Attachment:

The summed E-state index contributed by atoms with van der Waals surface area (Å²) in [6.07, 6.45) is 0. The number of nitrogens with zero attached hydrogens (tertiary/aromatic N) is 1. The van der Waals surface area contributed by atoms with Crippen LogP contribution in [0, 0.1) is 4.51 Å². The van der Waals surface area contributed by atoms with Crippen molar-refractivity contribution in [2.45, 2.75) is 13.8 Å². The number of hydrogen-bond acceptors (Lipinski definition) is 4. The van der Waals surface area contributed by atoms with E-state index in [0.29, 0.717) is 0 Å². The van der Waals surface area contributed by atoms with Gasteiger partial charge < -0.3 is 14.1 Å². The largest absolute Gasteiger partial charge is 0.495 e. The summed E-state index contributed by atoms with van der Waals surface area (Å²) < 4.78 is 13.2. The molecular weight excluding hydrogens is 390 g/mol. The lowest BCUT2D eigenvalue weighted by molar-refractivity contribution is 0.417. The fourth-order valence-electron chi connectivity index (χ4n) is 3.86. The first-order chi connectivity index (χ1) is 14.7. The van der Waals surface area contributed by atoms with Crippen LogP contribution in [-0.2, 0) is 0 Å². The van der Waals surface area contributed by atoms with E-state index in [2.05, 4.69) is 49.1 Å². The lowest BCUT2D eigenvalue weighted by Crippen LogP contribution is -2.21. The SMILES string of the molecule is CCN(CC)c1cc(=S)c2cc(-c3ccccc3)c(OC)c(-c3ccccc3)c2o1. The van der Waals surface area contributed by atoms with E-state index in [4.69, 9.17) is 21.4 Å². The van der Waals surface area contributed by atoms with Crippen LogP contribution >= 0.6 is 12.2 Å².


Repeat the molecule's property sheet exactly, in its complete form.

The summed E-state index contributed by atoms with van der Waals surface area (Å²) in [6.07, 6.45) is 0. The number of nitrogens with zero attached hydrogens (tertiary/aromatic N) is 1. The van der Waals surface area contributed by atoms with Crippen LogP contribution in [0, 0.1) is 4.51 Å². The van der Waals surface area contributed by atoms with Crippen molar-refractivity contribution in [2.45, 2.75) is 13.8 Å². The number of hydrogen-bond acceptors (Lipinski definition) is 4. The van der Waals surface area contributed by atoms with E-state index in [0.29, 0.717) is 0 Å². The van der Waals surface area contributed by atoms with Gasteiger partial charge < -0.3 is 14.1 Å². The largest absolute Gasteiger partial charge is 0.495 e. The summed E-state index contributed by atoms with van der Waals surface area (Å²) < 4.78 is 13.2. The molecular weight excluding hydrogens is 390 g/mol. The lowest BCUT2D eigenvalue weighted by molar-refractivity contribution is 0.417. The fourth-order valence-electron chi connectivity index (χ4n) is 3.86. The first-order chi connectivity index (χ1) is 14.7. The van der Waals surface area contributed by atoms with Crippen LogP contribution in [-0.2, 0) is 0 Å². The van der Waals surface area contributed by atoms with E-state index in [2.05, 4.69) is 49.1 Å². The lowest BCUT2D eigenvalue weighted by Crippen LogP contribution is -2.21. The SMILES string of the molecule is CCN(CC)c1cc(=S)c2cc(-c3ccccc3)c(OC)c(-c3ccccc3)c2o1. The van der Waals surface area contributed by atoms with E-state index in [4.69, 9.17) is 21.4 Å². The van der Waals surface area contributed by atoms with Crippen LogP contribution >= 0.6 is 12.2 Å².